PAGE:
Propolis is a colored and aromatic colloidal substance collected by honeybees through adding their saliva secreted to the resinous plant exudate, which is used to build honeycomb and to fight against the invasion of pathogenic microorganism. The chemical composition of propolis varies and depends mainly upon the local flora in the region of collection. At present, more than 300 components have been identified including flavonoids, phenolic acids, alcohols and their esters, ketones, and inorganic compounds [11]. Propolis has been applied in popular folk medicine since 3000 BC due to possessing a broad spectrum of biological activities such as antioxidant, antimicrobial, anti-inflammatory, antiviral, anticancer, and antihepatotoxic properties [12]. Recent studies show that ethanol and water extracts of propolis can control the glycemia and modulate glucose and lipid metabolism in STZ-induced diabetic rats [13, 14]. Ethanolic extracts of Brazilian green propolis were also shown to possess therapeutic potential in STZ-induced diabetic rats [15]. In China, propolis has been approved for use in functional foods carrying a health claim of controlling glycemia in 1999 by the Ministry of Health [16]. Moreover, propolis has been accepted as adjuvant therapy drugs for diabetes mellitus in Chinese Pharmacopoeia in 2005 [17]. However, there are few reports whether controlling glycemia of propolis is related to its inhibitory activities against -glucosidase.

In the present study, we assessed inhibitory effects of aqueous ethanol extracts of propolis on alpha-glucosidase and the kinetics of enzyme inhibition by using the Michaelis-Menten model.

2. Material and Methods

2.1. Chemicals and Reagents

Alpha-glucosidases (EC 3.2.1.20) from baker’s yeast, rat intestinal acetone powder, p-nitrophenyl--D-glucopyranoside (PNP-glucoside), sucrose, maltose, piperazine-1,4-bisethanesulfonic acid (PIPES), Folin-Ciocalteu, and Glucose-Trinder 100 were obtained from Sigma Chemical Co. (St. Louis, MO, USA). Dimethyl sulphoxide (DMSO, cell culture grade) was purchased from Applichem Co. (Darmstadt, Germany). The crude propolis was procured from Bee Research Institute, Chinese Academy of Agricultural Science (Beijing, China). All reagents were of analytical grade.

2.2. Preparation of Aqueous Ethanol Extracts of Propolis

Propolis extracts were prepared as described by Huang et al. [18] with slight modification. Crude propolis (10 grams) was, respectively, extracted with 200 mL aqueous ethanol solvent at concentrations ranging from 0%, 25%, 50%, 75%, and 95% to 100% (in water, v/v) by using ultrasonic extract for 4 hours (ultrasonic extractor, DCTZ-1000, Beijing Hongxianglong Biotechnol Co. Ltd., Beijing, China). The suspensions were centrifuged at 12,000 ×g for 30 min to obtain supernatants which were concentrated at 45°C in a rotary evaporator (Rotavapor, R-215, Buchi Co., Ltd., Switzerland) and then freeze-dried. Extracts were stored in zip lock bag at 4°C in darkness. The extracts were dissolved by DMSO until application.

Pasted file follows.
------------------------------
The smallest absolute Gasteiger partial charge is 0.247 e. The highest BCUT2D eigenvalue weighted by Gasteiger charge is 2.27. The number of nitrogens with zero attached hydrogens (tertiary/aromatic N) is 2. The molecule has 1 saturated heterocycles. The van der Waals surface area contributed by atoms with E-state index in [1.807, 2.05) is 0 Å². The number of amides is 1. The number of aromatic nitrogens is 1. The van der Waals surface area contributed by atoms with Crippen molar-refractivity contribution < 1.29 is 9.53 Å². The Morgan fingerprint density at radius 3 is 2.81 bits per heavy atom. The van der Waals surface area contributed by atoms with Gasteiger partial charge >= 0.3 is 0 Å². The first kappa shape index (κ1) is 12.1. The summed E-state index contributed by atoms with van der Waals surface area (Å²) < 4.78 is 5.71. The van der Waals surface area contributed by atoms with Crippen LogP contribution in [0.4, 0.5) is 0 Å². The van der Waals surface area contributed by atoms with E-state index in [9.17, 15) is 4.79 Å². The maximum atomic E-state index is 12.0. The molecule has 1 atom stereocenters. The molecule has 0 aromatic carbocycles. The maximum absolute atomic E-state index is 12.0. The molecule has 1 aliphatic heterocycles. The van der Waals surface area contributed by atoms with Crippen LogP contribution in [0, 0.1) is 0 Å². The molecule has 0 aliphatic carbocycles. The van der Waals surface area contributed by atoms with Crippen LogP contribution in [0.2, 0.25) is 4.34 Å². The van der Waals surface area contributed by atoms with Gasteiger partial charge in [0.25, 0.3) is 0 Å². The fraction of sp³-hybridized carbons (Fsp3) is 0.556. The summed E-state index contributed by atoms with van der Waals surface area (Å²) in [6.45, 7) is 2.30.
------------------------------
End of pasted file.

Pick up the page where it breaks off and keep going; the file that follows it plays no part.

2.3. Determination of Total Phenolic Contents

Total polyphenol contents in propolis extracts were determined according to the Folin-Ciocalteu colorimetric method with slight modifications [19]. A standard curve was built with gallic acid solution. Aliquots ranging from 0 to 1.2 mL of standard solution (100 μg/mL) were pipetted into 10 mL volumetric flasks containing 6 mL distilled water. 0.5 mL of 2 mol/L Folin-Ciocalteu solution and 1.5 mL of 10% Na2CO3 (w/v) were added and the volume made up to 10 mL with distilled water. Following mixing, the solution was measured at 765 nm after 10 min by using UV-2500/Ultraviolet visible spectrophotometer with UVProbe software (Shimadzu Co., Ltd., Tokyo, Japan). The blank was also prepared without addition of the standard aliquots. For determination of the total phenolic contents in propolis extracts, 20 μL of aqueous solution at a concentration of 1 mg/mL was used. Total phenolic contents were expressed as milligrams gallic acid equivalents per gram extract (mg GAE/g).

2.4. Determination of Total Flavonoid Contents

Contents of flavonoid in propolis extracts were determined according to the method of Kaijv et al. [20], with minor modifications. A standard curve was built with chrysin solution. Aliquots ranging from 0 to 12 mL of standard solution (100 μg/mL) were pipetted into 25 mL volumetric flasks containing 1.0 mL aliquots of 5% NaNO2 (w/v) solution. After 6 min, 1.0 mL 10% AL(NO3)3 (w/v) solution was added and thoroughly mixed. 10 mL 4.3% NaOH (w/v) solution was added after 6 min and the volume was made up with ethanol. The blank was prepared by using ethanol instead of standard solution or sample solutions. After 15 min, the absorbance was measured at 510 nm by using UV-2500/Ultraviolet visible spectrophotometer with UVProbe software (Shimadzu Co., Ltd., Tokyo, Japan). For determination of the total flavonoid contents in propolis extracts, 0.5 mL of aqueous solution at a concentration of 1 mg/mL was used. Total flavonoid contents were expressed as milligrams chrysin equivalents per gram extract (CE).